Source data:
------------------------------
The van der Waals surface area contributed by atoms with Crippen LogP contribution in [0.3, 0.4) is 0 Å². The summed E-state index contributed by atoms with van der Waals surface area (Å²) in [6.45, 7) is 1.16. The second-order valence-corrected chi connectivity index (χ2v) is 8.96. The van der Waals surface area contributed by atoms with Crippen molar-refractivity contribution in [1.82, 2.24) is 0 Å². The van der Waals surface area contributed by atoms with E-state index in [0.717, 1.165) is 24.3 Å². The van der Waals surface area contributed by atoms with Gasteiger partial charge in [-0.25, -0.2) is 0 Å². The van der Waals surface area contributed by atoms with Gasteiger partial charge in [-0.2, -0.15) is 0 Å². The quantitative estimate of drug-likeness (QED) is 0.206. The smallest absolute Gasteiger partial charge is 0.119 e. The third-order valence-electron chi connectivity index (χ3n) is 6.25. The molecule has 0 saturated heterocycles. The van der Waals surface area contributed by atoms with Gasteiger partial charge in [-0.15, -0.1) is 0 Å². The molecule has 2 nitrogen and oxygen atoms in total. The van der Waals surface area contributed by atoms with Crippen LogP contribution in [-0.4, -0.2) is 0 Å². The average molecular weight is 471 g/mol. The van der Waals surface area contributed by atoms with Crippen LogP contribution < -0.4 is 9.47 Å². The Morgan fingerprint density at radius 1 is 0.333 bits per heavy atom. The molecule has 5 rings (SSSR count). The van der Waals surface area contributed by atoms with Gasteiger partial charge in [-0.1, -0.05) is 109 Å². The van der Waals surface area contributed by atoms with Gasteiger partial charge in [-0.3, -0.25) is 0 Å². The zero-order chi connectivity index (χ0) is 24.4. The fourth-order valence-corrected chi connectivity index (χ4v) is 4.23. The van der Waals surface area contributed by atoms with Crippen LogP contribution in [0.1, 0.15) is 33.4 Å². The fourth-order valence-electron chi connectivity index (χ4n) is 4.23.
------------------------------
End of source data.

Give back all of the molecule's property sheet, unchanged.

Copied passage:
The van der Waals surface area contributed by atoms with Crippen LogP contribution in [0.3, 0.4) is 0 Å². The summed E-state index contributed by atoms with van der Waals surface area (Å²) in [6.45, 7) is 1.16. The second-order valence-corrected chi connectivity index (χ2v) is 8.96. The van der Waals surface area contributed by atoms with Crippen molar-refractivity contribution in [1.82, 2.24) is 0 Å². The van der Waals surface area contributed by atoms with E-state index in [0.717, 1.165) is 24.3 Å². The van der Waals surface area contributed by atoms with Gasteiger partial charge in [-0.25, -0.2) is 0 Å². The van der Waals surface area contributed by atoms with Gasteiger partial charge in [-0.2, -0.15) is 0 Å². The quantitative estimate of drug-likeness (QED) is 0.206. The smallest absolute Gasteiger partial charge is 0.119 e. The third-order valence-electron chi connectivity index (χ3n) is 6.25. The molecule has 0 saturated heterocycles. The van der Waals surface area contributed by atoms with Gasteiger partial charge in [-0.15, -0.1) is 0 Å². The molecule has 2 nitrogen and oxygen atoms in total. The van der Waals surface area contributed by atoms with Crippen LogP contribution in [-0.4, -0.2) is 0 Å². The average molecular weight is 471 g/mol. The van der Waals surface area contributed by atoms with Crippen LogP contribution < -0.4 is 9.47 Å². The Morgan fingerprint density at radius 1 is 0.333 bits per heavy atom. The molecule has 5 rings (SSSR count). The van der Waals surface area contributed by atoms with Gasteiger partial charge in [-0.1, -0.05) is 109 Å². The van der Waals surface area contributed by atoms with Gasteiger partial charge in [-0.3, -0.25) is 0 Å². The zero-order chi connectivity index (χ0) is 24.4. The fourth-order valence-corrected chi connectivity index (χ4v) is 4.23. The van der Waals surface area contributed by atoms with Crippen LogP contribution in [0.1, 0.15) is 33.4 Å². The fourth-order valence-electron chi connectivity index (χ4n) is 4.23.